Trailer Tuesday: Mirror Mirror
Given that last week I profiled upcoming fairy tale-to-film adaptation Snow White and the Huntsman, it makes sense (and is only fair) to give the same exposure to its cinematic rival, Mirror Mirror.
Mirror Mirror, which is subtitled The Untold Adventures of Snow White, is in fact the first of the 2012 Snow White reimaginings to release, opening in North America on 16 March, while Snow White and the Huntsman is only out in June. Also, out of interest for those concerned about Snow White movie overkill, the trailers for the 2 films make it clear how very different they are. While Huntsman appears to be a somber action-packed fantasy epic infused with the dark supernatural creepiness of the original Brothers Grimm tale, Mirror Mirror comes across like a goofy theatrical pantomime - a live-action Shrek meets Enchanted.
In Mirror Mirror, Julia Roberts stars as the Evil (or should that be Sassy Bitch?) Queen, who bosses around her castle servants, including bumbling Nathan Lane. Terribly insecure about her looks, the Queen also banishes her beautiful and popular young stepdaughter Snow White (Lily Collins). That doesn't however stop the affections of the wealthy Prince (Armie Hammer) from redirecting swiftly from the queen to the exiled princess. Snow White, meanwhile, emerges as a woman of action intent on reclaiming her kingdom. To do this she aligns herself with a band of diminutive rogues, robbers and rebels.
I don't think it's a stretch to say that of the two 2012 Snow White movies, Mirror Mirror is the one with much more niche appeal. This is a movie for viewers who don't have a problem with high camp, musical numbers and artificial-looking, always indoors sets. This Film Experience blog post does an excellent job of presenting everything worryingly wrong about the trailer, as well as summing up online reaction - which has been overwhelmingly negative. Again, this is in stark contrast to Snow White and the Huntsman, where the trailer popped up out of the blue to impress a lot of people.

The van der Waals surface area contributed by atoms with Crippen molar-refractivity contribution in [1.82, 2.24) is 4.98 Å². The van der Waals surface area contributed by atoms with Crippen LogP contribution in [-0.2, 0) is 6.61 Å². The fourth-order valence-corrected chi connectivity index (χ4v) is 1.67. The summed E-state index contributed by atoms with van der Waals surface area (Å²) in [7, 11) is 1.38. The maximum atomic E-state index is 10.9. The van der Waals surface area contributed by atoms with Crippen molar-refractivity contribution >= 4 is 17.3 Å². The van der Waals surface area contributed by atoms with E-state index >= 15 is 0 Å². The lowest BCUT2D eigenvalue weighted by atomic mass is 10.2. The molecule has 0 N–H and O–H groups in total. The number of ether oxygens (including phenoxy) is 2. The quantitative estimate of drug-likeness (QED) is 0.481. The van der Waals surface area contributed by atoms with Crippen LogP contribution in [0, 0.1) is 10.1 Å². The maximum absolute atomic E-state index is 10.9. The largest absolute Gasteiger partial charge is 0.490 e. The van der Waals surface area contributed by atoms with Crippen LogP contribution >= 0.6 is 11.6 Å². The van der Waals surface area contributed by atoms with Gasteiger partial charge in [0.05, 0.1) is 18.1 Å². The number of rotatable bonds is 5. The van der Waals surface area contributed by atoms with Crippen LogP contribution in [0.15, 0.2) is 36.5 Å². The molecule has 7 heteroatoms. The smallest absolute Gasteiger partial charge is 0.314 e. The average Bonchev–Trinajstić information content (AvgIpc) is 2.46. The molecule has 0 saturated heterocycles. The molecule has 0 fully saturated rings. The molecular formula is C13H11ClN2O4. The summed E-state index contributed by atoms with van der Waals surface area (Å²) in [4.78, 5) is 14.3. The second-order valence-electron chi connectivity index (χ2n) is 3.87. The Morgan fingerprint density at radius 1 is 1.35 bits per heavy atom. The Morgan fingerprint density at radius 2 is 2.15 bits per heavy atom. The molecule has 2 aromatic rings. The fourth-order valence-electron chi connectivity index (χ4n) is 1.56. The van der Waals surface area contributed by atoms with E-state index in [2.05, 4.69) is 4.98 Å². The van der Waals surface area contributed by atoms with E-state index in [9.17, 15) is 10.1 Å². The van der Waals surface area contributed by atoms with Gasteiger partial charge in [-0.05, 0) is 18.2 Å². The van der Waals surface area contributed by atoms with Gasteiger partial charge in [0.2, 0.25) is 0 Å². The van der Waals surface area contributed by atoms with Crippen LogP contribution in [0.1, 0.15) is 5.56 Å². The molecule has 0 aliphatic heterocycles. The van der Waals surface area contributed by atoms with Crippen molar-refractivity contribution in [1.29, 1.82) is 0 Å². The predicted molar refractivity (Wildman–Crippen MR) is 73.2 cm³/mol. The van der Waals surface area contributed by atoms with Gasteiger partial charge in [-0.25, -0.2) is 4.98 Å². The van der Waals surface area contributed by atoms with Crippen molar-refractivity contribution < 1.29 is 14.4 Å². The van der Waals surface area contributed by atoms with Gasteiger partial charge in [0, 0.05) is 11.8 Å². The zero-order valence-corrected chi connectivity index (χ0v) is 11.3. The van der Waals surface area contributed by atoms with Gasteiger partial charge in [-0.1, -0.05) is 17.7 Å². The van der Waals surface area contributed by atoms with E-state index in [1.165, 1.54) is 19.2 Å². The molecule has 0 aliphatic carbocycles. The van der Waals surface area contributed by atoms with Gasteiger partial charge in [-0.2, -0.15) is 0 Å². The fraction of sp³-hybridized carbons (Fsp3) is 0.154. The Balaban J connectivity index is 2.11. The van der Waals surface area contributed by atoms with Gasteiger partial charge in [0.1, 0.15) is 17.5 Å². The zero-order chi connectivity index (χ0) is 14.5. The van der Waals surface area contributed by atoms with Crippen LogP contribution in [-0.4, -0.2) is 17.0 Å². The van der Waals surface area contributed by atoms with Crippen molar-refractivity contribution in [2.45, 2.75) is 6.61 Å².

It's worth noting at this point that Mirror Mirror is directed by Tarsem Singh, he of recent Immortals (my review) fame. While it's admirable the "visionary" filmmaker is clearly trying something new here with a lighthearted family adventure, it's a bit strange how devoid the upcoming film seems to be in terms of visual spectacle. The director's trademark surrealism looks like it's been funneled into crazy costume design at the expense of everything else.
Personally, I think Collins looks great as Snow White but Julia Roberts's Queen comes across as loud and irritatingly overbearing. Roberts should have been reigned in a bit more because her snarky comments are not only jarringly modern, but also feel forced. In fact, my biggest gripe with the Mirror Mirror trailer as a whole is that the film looks like it's trying too hard to be quirky and fun.
For now I'll continue to keep an eye on Mirror Mirror. As I've mentioned before, the entertainment value of trailers can be inversely proportionate to the quality of the full, finished film. We could be surprised come March... but at the moment I doubt it.